The complex of the Rochester Psychiatric Center (a.k.a. Rochester State Hospital or Monroe County Insane Asylum) is legendary among urban explorers and history fanatics alike. Originally built in the early 1800s as the Monroe County Almshouse (or poorhouse), new buildings and facilities were gradually added to care for the mentally ill.
Although the hospital still operates to this day, a few buildings were closed in the mid-1990s and now sit in various states of decay. One notable example we’ve explored previously is the towering 16-story Terrence Building which looms over Elmwood Avenue. Another is the sprawling Walters Building (originally known as the Orleans Building) which we’ll be exploring today…
The area around University of Rochester—both east and west of the river—has seen an explosion of new construction. RocSubway contributor Jimmy Combs ventured out this weekend to get a snapshot of the progress of three of these developments; College Town, The Flats at Brooks Crossing, and the new Golisano Children’s Hospital. All are due to open by 2015…
This is probably the most intimidating building in all of Rochester. The 16-story Terrence Building was once heralded as a “tower of hope” for the mentally ill (see this blog post ). Today the vacant structure looms over Elmwood Avenue and the Rochester Psychiatric Center campus like a nightmare. The Elmwood psych center campus was originally constructed as the Rochester State Hospital. This state-run mental hospital took over responsibilities from the Monroe County Insane Asylum in 1891. The Terrence Building was opened in 1959 and housed over 1,000 beds until 1995 when the last patients were moved to newer facilities elsewhere on the campus.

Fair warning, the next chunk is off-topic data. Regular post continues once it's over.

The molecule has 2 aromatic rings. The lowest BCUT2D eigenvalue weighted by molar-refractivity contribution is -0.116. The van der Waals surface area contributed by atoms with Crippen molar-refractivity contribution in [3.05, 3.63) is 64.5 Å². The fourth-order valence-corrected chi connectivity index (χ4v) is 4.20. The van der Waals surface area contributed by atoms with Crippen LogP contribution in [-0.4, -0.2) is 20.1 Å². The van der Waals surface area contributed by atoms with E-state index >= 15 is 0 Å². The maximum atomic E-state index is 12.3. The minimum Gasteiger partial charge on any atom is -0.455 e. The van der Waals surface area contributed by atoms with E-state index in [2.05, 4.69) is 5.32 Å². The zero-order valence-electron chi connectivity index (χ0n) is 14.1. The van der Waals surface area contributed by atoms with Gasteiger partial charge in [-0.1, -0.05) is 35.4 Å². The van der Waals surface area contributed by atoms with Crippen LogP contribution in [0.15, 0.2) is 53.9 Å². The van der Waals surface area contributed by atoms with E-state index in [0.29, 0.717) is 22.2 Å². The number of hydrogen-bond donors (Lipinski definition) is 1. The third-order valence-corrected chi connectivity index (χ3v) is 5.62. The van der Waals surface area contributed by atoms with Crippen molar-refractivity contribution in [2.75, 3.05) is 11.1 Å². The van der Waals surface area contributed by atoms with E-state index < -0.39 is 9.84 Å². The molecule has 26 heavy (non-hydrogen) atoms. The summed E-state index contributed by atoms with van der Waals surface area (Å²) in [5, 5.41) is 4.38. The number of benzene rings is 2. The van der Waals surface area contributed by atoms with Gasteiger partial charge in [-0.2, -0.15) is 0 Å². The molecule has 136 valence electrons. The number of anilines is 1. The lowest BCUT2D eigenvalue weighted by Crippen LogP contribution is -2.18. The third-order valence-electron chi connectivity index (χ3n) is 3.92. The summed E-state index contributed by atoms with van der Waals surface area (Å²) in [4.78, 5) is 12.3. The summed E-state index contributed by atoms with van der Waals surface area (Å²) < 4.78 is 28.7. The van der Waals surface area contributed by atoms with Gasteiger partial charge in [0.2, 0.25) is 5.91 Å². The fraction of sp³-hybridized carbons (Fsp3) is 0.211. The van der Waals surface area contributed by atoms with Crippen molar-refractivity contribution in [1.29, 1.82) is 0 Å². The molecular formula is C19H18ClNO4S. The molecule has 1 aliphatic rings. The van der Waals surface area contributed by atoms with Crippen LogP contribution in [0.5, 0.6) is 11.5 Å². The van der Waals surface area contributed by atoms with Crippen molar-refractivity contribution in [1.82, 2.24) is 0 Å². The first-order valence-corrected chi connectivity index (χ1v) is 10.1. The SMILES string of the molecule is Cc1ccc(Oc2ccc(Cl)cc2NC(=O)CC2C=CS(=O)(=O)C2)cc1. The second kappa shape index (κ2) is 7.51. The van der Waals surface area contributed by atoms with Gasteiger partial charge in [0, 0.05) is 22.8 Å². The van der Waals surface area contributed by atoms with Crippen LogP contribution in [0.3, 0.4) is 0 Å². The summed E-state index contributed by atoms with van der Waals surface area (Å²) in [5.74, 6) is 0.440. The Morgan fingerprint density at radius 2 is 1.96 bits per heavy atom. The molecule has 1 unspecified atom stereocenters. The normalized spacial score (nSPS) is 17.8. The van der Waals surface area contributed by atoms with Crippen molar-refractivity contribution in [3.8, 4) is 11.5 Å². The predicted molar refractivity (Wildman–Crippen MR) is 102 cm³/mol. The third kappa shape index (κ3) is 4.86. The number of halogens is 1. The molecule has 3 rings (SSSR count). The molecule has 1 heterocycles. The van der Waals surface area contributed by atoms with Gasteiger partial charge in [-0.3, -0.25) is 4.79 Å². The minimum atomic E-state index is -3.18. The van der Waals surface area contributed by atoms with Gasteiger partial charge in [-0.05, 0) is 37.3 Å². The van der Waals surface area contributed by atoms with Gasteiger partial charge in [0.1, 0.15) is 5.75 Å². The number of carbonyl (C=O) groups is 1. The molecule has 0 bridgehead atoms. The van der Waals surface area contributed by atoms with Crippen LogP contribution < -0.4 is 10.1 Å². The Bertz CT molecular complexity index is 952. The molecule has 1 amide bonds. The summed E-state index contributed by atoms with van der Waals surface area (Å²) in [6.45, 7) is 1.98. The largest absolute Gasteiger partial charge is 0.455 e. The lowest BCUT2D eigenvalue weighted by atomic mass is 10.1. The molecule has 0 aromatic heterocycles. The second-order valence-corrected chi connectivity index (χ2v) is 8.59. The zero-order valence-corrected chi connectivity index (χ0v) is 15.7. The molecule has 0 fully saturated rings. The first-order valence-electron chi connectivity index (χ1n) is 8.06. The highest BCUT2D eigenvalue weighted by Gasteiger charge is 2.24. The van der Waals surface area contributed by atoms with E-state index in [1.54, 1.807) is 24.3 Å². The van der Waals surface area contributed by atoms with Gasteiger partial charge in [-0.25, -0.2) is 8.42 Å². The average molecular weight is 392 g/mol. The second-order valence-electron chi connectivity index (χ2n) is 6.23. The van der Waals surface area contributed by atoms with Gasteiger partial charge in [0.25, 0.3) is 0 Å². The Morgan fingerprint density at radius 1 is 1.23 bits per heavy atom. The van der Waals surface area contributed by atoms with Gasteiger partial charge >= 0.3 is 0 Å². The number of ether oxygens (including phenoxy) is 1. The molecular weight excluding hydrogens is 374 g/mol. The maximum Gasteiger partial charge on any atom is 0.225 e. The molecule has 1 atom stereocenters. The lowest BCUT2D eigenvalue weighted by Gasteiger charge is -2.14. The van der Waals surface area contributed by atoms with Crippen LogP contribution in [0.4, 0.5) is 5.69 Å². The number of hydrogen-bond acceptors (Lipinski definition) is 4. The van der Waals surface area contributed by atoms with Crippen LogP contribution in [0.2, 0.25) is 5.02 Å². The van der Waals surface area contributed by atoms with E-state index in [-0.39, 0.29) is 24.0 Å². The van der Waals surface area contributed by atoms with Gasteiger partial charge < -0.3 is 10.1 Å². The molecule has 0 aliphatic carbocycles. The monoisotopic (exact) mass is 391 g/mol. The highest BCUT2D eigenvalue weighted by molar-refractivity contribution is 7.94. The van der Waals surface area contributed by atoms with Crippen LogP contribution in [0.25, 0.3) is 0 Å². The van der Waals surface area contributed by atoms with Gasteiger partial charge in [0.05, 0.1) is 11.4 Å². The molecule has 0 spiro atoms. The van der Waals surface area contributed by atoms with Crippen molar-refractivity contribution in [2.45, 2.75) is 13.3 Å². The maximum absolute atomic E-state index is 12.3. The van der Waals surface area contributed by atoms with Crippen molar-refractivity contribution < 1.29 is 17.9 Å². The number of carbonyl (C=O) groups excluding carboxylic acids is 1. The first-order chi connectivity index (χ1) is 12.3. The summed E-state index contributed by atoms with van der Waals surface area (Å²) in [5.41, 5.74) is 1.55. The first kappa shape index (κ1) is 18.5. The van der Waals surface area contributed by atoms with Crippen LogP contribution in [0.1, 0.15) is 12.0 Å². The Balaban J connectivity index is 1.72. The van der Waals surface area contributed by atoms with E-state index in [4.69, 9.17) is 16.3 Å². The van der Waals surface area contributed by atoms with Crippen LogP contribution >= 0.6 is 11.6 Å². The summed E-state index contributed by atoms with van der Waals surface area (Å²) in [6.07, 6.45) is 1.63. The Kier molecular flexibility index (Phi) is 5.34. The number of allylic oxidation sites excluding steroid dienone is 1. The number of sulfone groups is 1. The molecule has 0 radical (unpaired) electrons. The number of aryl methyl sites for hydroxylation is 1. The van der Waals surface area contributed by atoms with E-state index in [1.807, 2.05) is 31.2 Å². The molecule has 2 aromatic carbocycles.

If you’ve ever wondered what’s inside, you’d not be alone. One RocSubway reader (who wishes to remain anonymous) found a way into the secured building. He submitted several photos, along with this written account of his expedition. Be sure to watch the related video at the end of this post to learn more about the Terrence Building…
In Oregon, a battle raged for nearly twenty years over the construction of a highway project, proposed by the once acclaimed city planner Robert Moses. If approved, the Freeway would have removed more than 1% of all housing stock in Portland. In the mid 1970s, after the proposal’s defeat, the city opted to build a mass transit infrastructure instead. The result can be seen today in the form of a more pedestrian-friendly and livable city.
After the Erie Canal was rerouted south of downtown Rochester, the Rochester
Industrial & Rapid Transit Railway (the subway) was built in
its place as a link between the five different railroads and interurban trolley
lines that served the Rochester area. As the industrial landscape of Rochester
changed, and highways replaced the railroads, the Rochester subway gradually
became a relic of a bygone era. In 1956 the subway was abandoned and much of
its route was converted into Interstate 490 built to connect Rochester
with the New York State Thruway (I-90). Read more about the history of the Rochester Subway.
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NY, surrounding communities, and their cultural offerings. Rochesters
future is written in her past. Let's rediscover it.